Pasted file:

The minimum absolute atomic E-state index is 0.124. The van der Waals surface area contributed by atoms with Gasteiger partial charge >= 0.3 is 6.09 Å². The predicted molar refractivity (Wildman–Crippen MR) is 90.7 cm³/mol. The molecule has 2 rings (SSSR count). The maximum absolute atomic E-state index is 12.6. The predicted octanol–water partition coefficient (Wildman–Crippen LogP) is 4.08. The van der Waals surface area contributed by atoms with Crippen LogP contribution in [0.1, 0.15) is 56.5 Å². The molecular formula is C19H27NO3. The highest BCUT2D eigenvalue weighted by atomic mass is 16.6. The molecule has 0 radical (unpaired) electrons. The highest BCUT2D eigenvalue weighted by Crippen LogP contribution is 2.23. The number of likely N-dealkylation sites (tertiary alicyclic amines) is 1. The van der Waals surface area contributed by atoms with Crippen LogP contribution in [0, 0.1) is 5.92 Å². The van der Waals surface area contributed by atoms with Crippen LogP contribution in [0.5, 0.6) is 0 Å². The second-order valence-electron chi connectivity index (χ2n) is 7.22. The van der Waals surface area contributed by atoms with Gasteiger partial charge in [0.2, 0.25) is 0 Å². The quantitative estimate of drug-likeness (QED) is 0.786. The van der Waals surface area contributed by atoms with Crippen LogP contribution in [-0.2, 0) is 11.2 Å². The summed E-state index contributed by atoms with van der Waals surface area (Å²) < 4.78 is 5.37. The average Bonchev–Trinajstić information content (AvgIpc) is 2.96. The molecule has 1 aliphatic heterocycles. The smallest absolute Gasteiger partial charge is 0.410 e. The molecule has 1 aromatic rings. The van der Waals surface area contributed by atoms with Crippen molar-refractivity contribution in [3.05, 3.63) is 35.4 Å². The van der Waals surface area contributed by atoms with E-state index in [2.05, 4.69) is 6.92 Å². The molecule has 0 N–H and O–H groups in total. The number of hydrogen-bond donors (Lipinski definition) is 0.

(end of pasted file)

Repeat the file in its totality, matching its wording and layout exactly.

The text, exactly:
The minimum absolute atomic E-state index is 0.124. The van der Waals surface area contributed by atoms with Gasteiger partial charge >= 0.3 is 6.09 Å². The predicted molar refractivity (Wildman–Crippen MR) is 90.7 cm³/mol. The molecule has 2 rings (SSSR count). The maximum absolute atomic E-state index is 12.6. The predicted octanol–water partition coefficient (Wildman–Crippen LogP) is 4.08. The van der Waals surface area contributed by atoms with Crippen LogP contribution in [0.1, 0.15) is 56.5 Å². The molecular formula is C19H27NO3. The highest BCUT2D eigenvalue weighted by atomic mass is 16.6. The molecule has 0 radical (unpaired) electrons. The highest BCUT2D eigenvalue weighted by Crippen LogP contribution is 2.23. The number of likely N-dealkylation sites (tertiary alicyclic amines) is 1. The van der Waals surface area contributed by atoms with Crippen LogP contribution in [0, 0.1) is 5.92 Å². The van der Waals surface area contributed by atoms with Crippen LogP contribution in [0.5, 0.6) is 0 Å². The second-order valence-electron chi connectivity index (χ2n) is 7.22. The van der Waals surface area contributed by atoms with Gasteiger partial charge in [0.2, 0.25) is 0 Å². The quantitative estimate of drug-likeness (QED) is 0.786. The van der Waals surface area contributed by atoms with Crippen LogP contribution in [-0.2, 0) is 11.2 Å². The summed E-state index contributed by atoms with van der Waals surface area (Å²) < 4.78 is 5.37. The average Bonchev–Trinajstić information content (AvgIpc) is 2.96. The molecule has 1 aliphatic heterocycles. The smallest absolute Gasteiger partial charge is 0.410 e. The molecule has 1 aromatic rings. The van der Waals surface area contributed by atoms with Crippen molar-refractivity contribution in [3.05, 3.63) is 35.4 Å². The van der Waals surface area contributed by atoms with E-state index in [2.05, 4.69) is 6.92 Å². The molecule has 0 N–H and O–H groups in total. The number of hydrogen-bond donors (Lipinski definition) is 0.